‘The Guest Book’ Boss on the ‘Freedom’ of Flexing Comedy Muscles on Cable

After spending two decades on network television working on traditional and then single-camera sitcoms from “Yes, Dear” to “My Name is Earl,” writer/producer Greg Garcia is breaking out of the comedy box with a new anthology comedy show at TBS.

The Guest Book” follows the guests of Froggy Cottage in the small town of Mountain Trace as they come for vacation but get sucked into the drama of the residents. Each episode features a rotating guest cast, which is not something Garcia thinks he could have accomplished anywhere but TBS, who was taking a chance on new kind of storytelling as they re-brand their comedies.

“If the only place I could have done this show was on a network, I would have because I liked the style of it, and I liked the stories. But I would have had to water it down,” Garcia tells Variety.

“These stories all came from a place of going away to write network shows, and my little treat while I was there was to write something in a guest book that I could never do on network television. It’s flexing muscles and having fun and going on a journey, and it’s very fulfilling to be able to do the stories as I always envisioned them.”

Ahead of “The Guest Book’s” series premiere, Garcia talked to Variety about the inspiration behind the show and how it evolved from a hobby to his latest professional project.

What about strangers’ vacation stories screamed at you to create a whole new series around them?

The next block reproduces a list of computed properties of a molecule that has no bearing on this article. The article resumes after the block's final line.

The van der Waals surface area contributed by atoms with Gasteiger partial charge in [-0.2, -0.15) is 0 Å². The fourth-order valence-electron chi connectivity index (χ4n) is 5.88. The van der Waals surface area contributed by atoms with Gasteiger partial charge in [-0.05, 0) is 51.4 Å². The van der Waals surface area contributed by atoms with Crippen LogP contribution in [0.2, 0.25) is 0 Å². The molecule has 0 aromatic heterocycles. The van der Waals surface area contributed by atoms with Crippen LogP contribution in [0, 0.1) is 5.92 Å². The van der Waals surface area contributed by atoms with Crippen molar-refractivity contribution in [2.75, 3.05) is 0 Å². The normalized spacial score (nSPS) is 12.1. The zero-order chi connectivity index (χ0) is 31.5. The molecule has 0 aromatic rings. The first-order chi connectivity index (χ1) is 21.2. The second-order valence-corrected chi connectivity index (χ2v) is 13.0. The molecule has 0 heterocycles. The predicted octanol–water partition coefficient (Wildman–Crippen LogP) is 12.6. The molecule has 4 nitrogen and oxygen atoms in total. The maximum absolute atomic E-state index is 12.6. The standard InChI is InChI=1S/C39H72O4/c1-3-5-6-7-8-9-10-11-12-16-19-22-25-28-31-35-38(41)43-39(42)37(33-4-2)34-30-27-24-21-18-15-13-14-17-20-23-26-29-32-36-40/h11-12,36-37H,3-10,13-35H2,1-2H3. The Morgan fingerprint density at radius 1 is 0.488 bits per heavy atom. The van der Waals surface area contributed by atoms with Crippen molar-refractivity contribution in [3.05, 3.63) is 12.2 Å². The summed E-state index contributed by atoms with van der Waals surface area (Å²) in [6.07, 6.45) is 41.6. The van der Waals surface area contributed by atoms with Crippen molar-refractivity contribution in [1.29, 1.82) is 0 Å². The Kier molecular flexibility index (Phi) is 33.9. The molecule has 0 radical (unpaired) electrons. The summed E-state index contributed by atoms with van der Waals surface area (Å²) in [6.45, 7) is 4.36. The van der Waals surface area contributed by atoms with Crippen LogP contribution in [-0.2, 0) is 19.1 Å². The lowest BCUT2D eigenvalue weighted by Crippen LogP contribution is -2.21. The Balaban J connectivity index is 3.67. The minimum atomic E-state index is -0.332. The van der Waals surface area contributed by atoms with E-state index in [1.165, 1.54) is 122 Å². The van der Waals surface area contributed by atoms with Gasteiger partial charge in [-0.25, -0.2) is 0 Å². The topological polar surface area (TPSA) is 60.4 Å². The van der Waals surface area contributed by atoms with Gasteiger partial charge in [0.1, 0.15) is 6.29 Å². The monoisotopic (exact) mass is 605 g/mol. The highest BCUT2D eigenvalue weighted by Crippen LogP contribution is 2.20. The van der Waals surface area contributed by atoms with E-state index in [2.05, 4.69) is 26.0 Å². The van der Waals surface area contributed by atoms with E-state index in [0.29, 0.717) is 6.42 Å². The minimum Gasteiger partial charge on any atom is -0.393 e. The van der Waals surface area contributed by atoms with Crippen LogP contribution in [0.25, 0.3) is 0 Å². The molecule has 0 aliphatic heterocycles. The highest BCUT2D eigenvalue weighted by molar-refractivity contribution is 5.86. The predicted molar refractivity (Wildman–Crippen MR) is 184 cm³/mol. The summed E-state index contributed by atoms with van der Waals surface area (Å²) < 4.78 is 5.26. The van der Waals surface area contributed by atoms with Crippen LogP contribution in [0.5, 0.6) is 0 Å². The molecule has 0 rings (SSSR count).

I was getting ready to go into season three of “Raising Hope” and it was hiatus, so I didn’t really have an office to go to. I have three kids at home, and it’s loud and busy, so I was like, “You know what, I’m going to go away to the mountains and just rent a cabin where it will be quiet and I can’t procrastinate.” But I go up there, and sure enough I’m still having trouble coming up with stories, so I look over and there’s a guest book, and I start reading people writing things like, “We went sledding with the kids;” “I came up here with my mother-in-law to get her some fresh air;” “The dishwasher doesn’t work,” whatever. And I wanted to write something, but I wanted to make something up. So I ended up writing this 35 to 40 page story that was about two guys who went up there from work, and they didn’t really know each other that well, so they were playing cards, and one of them caught the the other cheating, and he stuck a fork in the guy’s eye. It got dark but also comedic, and I wanted to freak out the people who came next. It was a lot of fun for me.

In saying that you made things up in the guest books, should the audience assume characters on “The Guest Book” are also embellished?

I looked at it as the fake stories I put in guest books are, within the world of the show, 100% real. We’re just documenting what happened to them. For me, it was the fun of these crazy stories coming to life.

At what point did you decide to split the storytelling between the weekly guests with the townies who run the businesses?

That was more when I started to think about selling it. At the time, people were still nervous about anthologies. From a marketing point of view, who do you put on the billboard? So I thought about doing a hybrid and including the people in the town. Because when I go to these places in Big Bear or wherever, every house has the same pizza place magnet on the fridge, and I’d always get the keys from the same old couple that ran the cabins. There were constants, so why not have those people on the show, too?